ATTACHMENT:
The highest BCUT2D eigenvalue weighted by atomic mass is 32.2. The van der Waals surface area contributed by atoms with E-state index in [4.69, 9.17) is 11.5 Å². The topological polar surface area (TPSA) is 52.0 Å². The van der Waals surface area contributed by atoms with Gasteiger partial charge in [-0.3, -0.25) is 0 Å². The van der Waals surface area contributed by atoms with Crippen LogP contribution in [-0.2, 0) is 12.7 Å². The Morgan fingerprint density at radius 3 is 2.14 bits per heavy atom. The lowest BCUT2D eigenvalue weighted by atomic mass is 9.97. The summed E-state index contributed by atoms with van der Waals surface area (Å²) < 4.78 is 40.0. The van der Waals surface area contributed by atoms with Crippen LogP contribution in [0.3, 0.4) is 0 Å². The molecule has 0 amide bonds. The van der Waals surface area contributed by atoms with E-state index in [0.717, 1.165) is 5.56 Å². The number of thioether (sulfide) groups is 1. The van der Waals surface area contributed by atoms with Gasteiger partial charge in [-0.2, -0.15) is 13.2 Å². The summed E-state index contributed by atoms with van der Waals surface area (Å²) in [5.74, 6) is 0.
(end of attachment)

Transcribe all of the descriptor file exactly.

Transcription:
The highest BCUT2D eigenvalue weighted by atomic mass is 32.2. The van der Waals surface area contributed by atoms with E-state index in [4.69, 9.17) is 11.5 Å². The topological polar surface area (TPSA) is 52.0 Å². The van der Waals surface area contributed by atoms with Gasteiger partial charge in [-0.3, -0.25) is 0 Å². The van der Waals surface area contributed by atoms with Crippen LogP contribution in [-0.2, 0) is 12.7 Å². The Morgan fingerprint density at radius 3 is 2.14 bits per heavy atom. The lowest BCUT2D eigenvalue weighted by atomic mass is 9.97. The summed E-state index contributed by atoms with van der Waals surface area (Å²) < 4.78 is 40.0. The van der Waals surface area contributed by atoms with Crippen LogP contribution in [0.3, 0.4) is 0 Å². The molecule has 0 amide bonds. The van der Waals surface area contributed by atoms with E-state index in [0.717, 1.165) is 5.56 Å². The number of thioether (sulfide) groups is 1. The van der Waals surface area contributed by atoms with Gasteiger partial charge in [-0.2, -0.15) is 13.2 Å². The summed E-state index contributed by atoms with van der Waals surface area (Å²) in [5.74, 6) is 0.